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Taxability of surplus on sale of shares – whether capital gain or business income

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Section 2(14) of the Income Tax Act 1961 propounds the definition of the term ‘capital asset’’ to include property of any kind held by the assesse, whether connected with his business or profession, but does not include any stock in trade or personal effects subject to certain exceptions. Stock in trade as excluded from the definition of the term capital asset as the profit while dealing with it taxable under the head business income.

 

It has been a matter of long litigation between revenue and assesse that whether the income from sale of share and security shall be treated as business income under the head capital gain or business income. The equally important question which comes for the issue of the consideration, time and again is, that whether the investment in share and securities is in the nature of capital asset or stock in trade. Over the years it has been well settled that a person can hold two different portfolios at a given point of time, one for trading purpose another for investment purpose and hence during a financial year can income under both heads capital gains from sale of shares as well as business income from sale of shares. It is also permissible as per CBDT circular no 4/2007 dated 15 June, 2007 recites the same preposition.

 

Please Refer link for more details. 

 

Over the period courts have determined different parameters to determine whether the investment in share and securities is an investment in capital asset or investment in stock in trade. Despite the instruction 1827 dated 31st Aug 1989 and circular 4/2007 dated 15 June 2007 revenue authorities are continuously raising a question in course of assessments in due disregard of the circular and instruction issued by the CBDT.

In DCIT v E-cap partners the Mumbai bench of tribunal has held as under about the question whether the gain from sale of shares is a capital gain or business income;

 

  1. The question  as to whether assessee had earn business income or capital gains depends upon the facts and circumstances of each particular case.
  2. The decision can be arrived at by taking into account the intention of the assessee while purchasing the shares that whether the same were acquired for investment purpose or making profit by selling them.
  3. The treatment given by assessee in books of account is one of the decisive factor in reaching to the conclusion that whether shares are held as investment or as stock in trade.
  4. Volume and frequency of transactions is one of the guiding factor to find out whether assessee is engaged engaged in the business of dealing in shares or held the shares as investment.

 

In the case of Sarnath Infrastructure Private Limited Lucknow bench of ITAT laid down following principles to ascertain whether the purchase of shares is in the nature of trade or investment;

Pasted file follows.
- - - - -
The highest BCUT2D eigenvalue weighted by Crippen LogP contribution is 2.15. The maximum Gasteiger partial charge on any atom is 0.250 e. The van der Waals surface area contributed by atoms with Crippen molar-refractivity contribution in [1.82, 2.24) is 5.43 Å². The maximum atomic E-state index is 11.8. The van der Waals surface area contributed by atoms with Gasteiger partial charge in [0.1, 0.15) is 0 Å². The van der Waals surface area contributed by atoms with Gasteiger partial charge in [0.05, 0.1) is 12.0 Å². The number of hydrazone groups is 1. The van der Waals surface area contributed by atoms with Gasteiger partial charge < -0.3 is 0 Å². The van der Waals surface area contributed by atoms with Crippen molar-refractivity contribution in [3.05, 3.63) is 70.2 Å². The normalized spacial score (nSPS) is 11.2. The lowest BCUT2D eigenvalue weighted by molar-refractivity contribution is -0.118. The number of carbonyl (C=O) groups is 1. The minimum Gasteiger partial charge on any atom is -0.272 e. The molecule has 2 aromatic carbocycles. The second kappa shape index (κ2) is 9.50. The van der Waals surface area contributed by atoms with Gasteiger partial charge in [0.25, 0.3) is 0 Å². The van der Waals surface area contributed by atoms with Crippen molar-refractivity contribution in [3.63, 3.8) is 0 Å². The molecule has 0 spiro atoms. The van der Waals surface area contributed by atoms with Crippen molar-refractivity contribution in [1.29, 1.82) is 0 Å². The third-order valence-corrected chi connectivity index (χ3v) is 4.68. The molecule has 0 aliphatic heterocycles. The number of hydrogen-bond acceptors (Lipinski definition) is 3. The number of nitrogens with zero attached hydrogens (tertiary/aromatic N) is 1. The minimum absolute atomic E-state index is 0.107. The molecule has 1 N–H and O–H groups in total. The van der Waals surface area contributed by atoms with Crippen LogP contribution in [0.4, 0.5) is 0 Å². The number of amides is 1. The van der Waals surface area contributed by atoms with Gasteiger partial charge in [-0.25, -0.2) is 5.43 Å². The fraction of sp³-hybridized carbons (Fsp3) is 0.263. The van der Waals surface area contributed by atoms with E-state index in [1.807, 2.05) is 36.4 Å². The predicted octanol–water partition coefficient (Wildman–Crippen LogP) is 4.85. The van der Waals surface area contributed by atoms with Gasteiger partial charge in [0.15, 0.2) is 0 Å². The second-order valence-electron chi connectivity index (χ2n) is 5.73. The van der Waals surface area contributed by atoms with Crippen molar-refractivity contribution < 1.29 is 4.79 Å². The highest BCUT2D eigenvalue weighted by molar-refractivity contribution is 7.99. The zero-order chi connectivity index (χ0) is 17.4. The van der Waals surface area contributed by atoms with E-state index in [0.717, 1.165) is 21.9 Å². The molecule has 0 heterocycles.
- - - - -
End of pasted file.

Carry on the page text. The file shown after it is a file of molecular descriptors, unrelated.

1. Intention of the assessee at the time of purchasing of shares. This can be  ascertained by the treatment given by the assessee to the said portfolio in the books of account. For instance whether the shares are shown as closing stock/ opening stock in hand or under the head investment.
  2. Whether assessee had borrowed money on interest  to purchase the asset ,normally money is borrowed to purchase the stock in trade.
  3. Frequency of purchase and sale of shares is also relevant.if purchase and sales are frequent and there is a substantial volume of transactions. Ratio between the purchase and sale and holding is also relevant. High transactions low holding indicates trading.
  4. Company’s memorandum and articles board resolutions etc can be looked into to ascertain the nature of holding that whether it is stock in trade or investment.
  5. Valuation of investment on the balance sheet date are also relevant. IF shares are valued at lower of the cost and net realisable value the portfolio is stock. If valued at cost then investment

 

CBDT through circular dated 6/2016 dated 29th Feb 2016 instructs the assessing officers that in holding that whether surplus generated from the sale of listed shares would be treated as capital gain or business income, following shall be taken into account;

  1. Where the assessee himself, opts to treat the investments as stock in trade, irrespective of the period of holding of the listed shares and securities, the income arising on sale of such shares and securities would be treated as the business income.
  2. In respect of the listed shares and securities held for a period of more than 12 months immediately preceding the date of transfer, if the assesse desires to treat the income arising from the transfer thereof as a capital gain, the same shall not put to dispute by the assessing officer. However, this stand once taken by the assesse assessment year, shall remain applicable in the subsequent assessment years also and the taxpayer shall not be allowed to adopt a different/ contrary stand in this regard in subsequent assessment year   Refer

 







Disclaimer: The aforesaid writeup by Relsell Global writer is for the general understanding of the readers. It does not render any professional advice or opinion.

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